Public Power Magazine

Toledo Public Power’s First Customer


From the September 2013 issue (Vol. 71, No. 6) of Public Power

Originally published July 15, 2013

By Brent Barker
July 15, 2013

Toledo Public Power has the distinction of being one of the newest and by every measure the smallest municipal electric utility in the United States. It began operations in August 2012, with one supplier, one substation and one customer.

Establishing a municipal utility was not the city’s original intent; in many ways, Toledo backed into the utility business in its decade-long drive to counteract high rates.

“Toledo suffered immeasurably under high rates due to nuclear construction costs and the costs of stranded assets,” said Leslie Kovacik, general counsel for the city of Toledo and for the utility. “At the time of deregulation, we had the highest rates in the state of Ohio, and aside from New Jersey and Hawaii, some of the highest in the nation.” Kovacik writes contracts for the utility and, since there is no electric department, serves by default as both management and staff, right down to preparing the monthly bill for OmniSource, the utility’s sole customer.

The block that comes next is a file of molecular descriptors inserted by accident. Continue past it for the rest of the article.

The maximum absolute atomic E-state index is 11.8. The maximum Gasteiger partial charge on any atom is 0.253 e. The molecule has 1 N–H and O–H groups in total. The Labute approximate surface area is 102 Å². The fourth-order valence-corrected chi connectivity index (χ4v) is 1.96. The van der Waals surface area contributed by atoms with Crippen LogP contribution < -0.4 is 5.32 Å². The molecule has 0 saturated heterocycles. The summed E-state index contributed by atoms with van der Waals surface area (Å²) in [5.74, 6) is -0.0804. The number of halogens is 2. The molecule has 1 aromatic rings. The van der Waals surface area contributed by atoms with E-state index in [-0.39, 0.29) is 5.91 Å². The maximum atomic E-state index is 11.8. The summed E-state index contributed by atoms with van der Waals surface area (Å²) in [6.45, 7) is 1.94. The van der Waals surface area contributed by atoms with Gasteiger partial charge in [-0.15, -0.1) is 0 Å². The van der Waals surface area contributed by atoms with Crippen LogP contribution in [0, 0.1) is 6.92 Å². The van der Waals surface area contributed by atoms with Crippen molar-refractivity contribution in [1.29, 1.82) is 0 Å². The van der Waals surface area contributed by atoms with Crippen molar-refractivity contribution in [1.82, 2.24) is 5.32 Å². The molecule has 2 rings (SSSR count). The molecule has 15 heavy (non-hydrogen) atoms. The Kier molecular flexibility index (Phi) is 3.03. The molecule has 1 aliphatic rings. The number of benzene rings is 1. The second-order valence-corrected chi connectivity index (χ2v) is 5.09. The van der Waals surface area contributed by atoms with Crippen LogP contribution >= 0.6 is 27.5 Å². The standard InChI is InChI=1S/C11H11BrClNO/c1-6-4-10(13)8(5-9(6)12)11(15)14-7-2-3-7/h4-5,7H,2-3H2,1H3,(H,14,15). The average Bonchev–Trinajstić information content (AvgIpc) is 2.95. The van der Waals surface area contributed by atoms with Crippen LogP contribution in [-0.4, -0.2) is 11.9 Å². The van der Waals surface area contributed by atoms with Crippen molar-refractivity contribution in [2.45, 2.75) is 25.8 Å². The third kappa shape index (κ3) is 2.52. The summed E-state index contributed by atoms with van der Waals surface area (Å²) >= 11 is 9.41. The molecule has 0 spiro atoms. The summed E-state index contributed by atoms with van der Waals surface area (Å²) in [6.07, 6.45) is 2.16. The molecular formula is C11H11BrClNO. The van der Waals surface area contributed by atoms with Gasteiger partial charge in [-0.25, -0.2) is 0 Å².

“Our goal has always been—whether through our initial aggregation efforts or the formation of TPP—to reduce rates. Rates shaped our frame of mind, and lowering rates became our mission,” she said.

OmniSource, a scrap metals recycler that might have left Toledo area without the rate relief provided by the municipal utility, is now saving tens of thousands of dollars a month on its electricity bill. Where Toledo Public Power goes from here is anyone’s guess.

“We may branch out with another customer or two, but we have no master plan for expansion, and no appetite for condemning the distribution system. We simply don’t have the money,” Kovacik said.

The origins. The creation of Toledo Public Power goes back to 2007, five years before it’s power began to flow to Omni. The Toledo City Council passed an ordinance authorizing formation of a utility and added a chapter on the utility to the city’s code. But it was a utility in concept only.

Motivations were mixed: economics, civic pride and retaliation. “It was in many ways a backlash against what we had been seeing for a decade or more from our local electric distribution utility,” said Kovacik. “Of course, the [city-owned] utility was only on paper. We couldn't actually flow any electricity, but we had established our ability to organize.”